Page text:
A coalition of organizations, led by the Portland Business Alliance, recently published a provocative report on the health of the Portland metropolitan region's economy. Its eye-catching claim that the economy of the Portland region looks more like that found in declining, rust-belt Cleveland or Pittsburgh than in thriving, high-tech Seattle, Minneapolis or Denver generated cries of alarm both in the media and throughout the community.
Cortright has a lot riding on the Portland brand. He'd like to sell that success story to struggling Rust Belt cities such as Akron. That's tough to do when your political rivals are busy shooting holes in your supposed urban utopia. In the defense of the town that Cortright built, Pittsburgh is quietly (i.e. disingenuously) put to the side:
We have the basis here for both a great place to live and a great economy. We have to pursue both in a way that reinforces our strengths while addressing key weaknesses. Portland might look like Cleveland to an out-of-work pipefitter looking at week 99 and wondering where next month's mortgage will come from. But this is not Cleveland, no matter how you interpret the statistics. At a minimum, acting as if it is Cleveland based on a selective culling of statistics won't make things any better.
One can't replace "Cleveland" with "Pittsburgh" and make the same claims. In fact, Pittsburgh is being touted as the New Portland. I take exception to that comparison. There are jobs in Pittsburgh. Per capita income is on the rise. The region is tomorrow's success story, not yesterday's.
Yet talent continues to stream to Portland. Enjoy your mesofacts migration while it lasts. The brains are beginning to pool in new places:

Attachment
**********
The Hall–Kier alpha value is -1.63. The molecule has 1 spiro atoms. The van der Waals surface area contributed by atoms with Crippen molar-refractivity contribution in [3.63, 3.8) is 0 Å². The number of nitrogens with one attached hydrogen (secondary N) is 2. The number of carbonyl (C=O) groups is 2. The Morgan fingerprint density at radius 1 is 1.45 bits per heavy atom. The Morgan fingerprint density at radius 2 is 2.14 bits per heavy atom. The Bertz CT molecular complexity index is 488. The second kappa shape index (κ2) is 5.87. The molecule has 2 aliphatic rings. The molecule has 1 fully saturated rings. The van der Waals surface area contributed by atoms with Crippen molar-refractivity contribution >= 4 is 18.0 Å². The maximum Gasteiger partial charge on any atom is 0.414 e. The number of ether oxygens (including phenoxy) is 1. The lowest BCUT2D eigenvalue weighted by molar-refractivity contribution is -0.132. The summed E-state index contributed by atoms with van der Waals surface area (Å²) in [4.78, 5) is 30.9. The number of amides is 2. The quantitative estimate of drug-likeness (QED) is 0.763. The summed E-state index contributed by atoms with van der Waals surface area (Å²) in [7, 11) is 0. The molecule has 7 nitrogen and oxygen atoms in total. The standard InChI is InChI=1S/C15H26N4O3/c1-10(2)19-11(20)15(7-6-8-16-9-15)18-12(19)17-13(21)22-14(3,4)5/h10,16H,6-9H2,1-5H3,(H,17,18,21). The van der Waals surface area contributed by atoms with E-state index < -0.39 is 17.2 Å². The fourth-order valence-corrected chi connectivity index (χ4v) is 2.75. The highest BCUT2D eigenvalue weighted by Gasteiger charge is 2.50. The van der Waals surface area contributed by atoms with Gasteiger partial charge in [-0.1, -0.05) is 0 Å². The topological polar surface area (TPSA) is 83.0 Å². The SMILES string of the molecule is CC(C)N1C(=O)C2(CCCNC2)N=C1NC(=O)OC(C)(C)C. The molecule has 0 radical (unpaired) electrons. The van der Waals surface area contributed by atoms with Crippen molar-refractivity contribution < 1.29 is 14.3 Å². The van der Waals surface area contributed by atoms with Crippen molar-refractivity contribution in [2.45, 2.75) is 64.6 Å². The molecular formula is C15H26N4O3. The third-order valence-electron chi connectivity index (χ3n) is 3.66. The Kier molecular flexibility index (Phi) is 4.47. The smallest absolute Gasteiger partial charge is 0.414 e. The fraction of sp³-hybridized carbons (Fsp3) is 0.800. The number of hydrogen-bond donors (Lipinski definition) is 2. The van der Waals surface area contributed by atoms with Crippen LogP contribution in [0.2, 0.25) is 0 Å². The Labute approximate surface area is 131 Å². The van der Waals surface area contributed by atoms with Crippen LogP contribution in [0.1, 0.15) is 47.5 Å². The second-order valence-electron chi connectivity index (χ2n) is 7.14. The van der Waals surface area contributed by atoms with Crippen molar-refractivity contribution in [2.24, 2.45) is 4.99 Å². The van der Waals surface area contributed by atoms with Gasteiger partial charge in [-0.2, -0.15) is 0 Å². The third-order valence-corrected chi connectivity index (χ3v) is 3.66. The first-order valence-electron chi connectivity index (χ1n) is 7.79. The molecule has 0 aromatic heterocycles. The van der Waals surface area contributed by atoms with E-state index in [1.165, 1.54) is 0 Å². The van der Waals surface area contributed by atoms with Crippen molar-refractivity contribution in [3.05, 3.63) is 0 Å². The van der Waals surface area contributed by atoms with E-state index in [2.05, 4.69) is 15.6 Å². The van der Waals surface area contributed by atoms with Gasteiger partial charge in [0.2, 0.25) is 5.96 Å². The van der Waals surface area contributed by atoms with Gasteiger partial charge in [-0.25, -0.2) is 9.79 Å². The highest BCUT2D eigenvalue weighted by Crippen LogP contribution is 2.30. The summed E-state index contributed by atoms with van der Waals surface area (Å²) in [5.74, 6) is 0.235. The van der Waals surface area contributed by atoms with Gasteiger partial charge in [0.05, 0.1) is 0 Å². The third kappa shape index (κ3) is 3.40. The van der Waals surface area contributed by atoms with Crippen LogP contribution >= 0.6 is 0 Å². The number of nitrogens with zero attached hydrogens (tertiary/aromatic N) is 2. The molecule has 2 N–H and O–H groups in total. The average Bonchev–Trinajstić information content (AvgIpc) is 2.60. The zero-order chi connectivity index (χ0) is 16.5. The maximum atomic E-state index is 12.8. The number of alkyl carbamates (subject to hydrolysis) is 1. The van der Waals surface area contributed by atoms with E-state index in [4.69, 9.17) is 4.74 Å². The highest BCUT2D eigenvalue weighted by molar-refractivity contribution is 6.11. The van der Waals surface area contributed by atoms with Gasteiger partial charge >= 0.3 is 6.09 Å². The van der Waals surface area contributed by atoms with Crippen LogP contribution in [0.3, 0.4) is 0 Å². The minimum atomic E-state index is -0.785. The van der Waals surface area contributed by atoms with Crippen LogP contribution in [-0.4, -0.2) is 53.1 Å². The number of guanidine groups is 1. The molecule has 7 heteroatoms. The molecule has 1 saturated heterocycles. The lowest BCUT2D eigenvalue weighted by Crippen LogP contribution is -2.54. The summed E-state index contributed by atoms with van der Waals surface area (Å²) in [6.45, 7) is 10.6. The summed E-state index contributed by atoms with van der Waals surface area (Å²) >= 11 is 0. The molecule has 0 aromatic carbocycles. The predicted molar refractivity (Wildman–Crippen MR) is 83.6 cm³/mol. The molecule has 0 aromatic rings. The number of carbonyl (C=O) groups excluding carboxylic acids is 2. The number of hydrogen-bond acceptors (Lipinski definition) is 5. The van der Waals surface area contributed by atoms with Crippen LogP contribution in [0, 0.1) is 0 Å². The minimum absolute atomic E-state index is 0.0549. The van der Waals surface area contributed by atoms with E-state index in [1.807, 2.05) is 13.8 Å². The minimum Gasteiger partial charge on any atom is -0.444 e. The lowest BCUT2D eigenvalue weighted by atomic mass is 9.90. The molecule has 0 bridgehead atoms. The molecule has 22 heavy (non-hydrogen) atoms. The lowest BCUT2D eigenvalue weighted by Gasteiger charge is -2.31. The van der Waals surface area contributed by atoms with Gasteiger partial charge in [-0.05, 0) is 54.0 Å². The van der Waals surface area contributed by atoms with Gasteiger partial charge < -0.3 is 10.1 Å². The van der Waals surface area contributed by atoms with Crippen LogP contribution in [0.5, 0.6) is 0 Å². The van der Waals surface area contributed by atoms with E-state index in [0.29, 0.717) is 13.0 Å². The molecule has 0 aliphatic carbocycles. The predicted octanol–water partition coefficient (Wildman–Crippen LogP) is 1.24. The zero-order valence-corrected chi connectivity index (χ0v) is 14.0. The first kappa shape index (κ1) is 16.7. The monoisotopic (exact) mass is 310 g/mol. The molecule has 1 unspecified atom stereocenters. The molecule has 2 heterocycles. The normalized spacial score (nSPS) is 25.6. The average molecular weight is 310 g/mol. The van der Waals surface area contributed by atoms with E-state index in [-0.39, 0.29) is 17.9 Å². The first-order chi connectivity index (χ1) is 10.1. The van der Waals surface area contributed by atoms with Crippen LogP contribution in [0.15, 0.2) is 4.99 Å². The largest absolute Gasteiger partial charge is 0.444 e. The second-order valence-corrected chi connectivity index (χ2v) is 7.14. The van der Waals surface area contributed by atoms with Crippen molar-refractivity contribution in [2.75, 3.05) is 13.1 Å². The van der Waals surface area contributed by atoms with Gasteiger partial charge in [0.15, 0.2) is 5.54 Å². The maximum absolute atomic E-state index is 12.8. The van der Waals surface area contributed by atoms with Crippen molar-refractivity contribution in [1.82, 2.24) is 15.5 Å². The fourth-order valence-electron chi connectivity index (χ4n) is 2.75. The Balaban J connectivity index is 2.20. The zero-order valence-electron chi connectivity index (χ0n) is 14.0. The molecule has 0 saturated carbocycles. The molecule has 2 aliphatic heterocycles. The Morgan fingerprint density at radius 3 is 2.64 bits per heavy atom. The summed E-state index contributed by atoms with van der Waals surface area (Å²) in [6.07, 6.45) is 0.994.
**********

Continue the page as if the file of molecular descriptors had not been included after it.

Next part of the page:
It's abundantly clear that the economic crisis and Great Reset have caused mobility -- long a hallmark of the American economy -- to stall, making it harder for both individual workers and local economies to adjust to new economic conditions. According to Frey's research, it has slowed the long-running flow of younger people and college grads to the Sunbelt, tilting the landscape of talent retention and attraction toward larger cities and metros, while reinforcing the position of tech centers and quality-of-place destinations like Austin, Raleigh-Durham, Seattle, the Bay Area, Denver, and Portland. At the same time, it appears to have put older Rustbelt metros back on the talent map, with some like Pittsburgh actually registering real gains.
What's new is the rise of certain Rust Belt metros such as Pittsburgh. Portland is concerned about lagging behind Minneapolis. We might soon add Pittsburgh to that list:
That's right. Pittsburgh is out-pacing Minneapolis. Pittsburgh's young adult labor force is smarter than Portland's (as well as those in Seattle and Minneapolis). For Pittsburgh, Portland is a step down. That's why Cortright dropped it from his discussion. Portland is not only among the Rust Belt cities, it is falling behind them.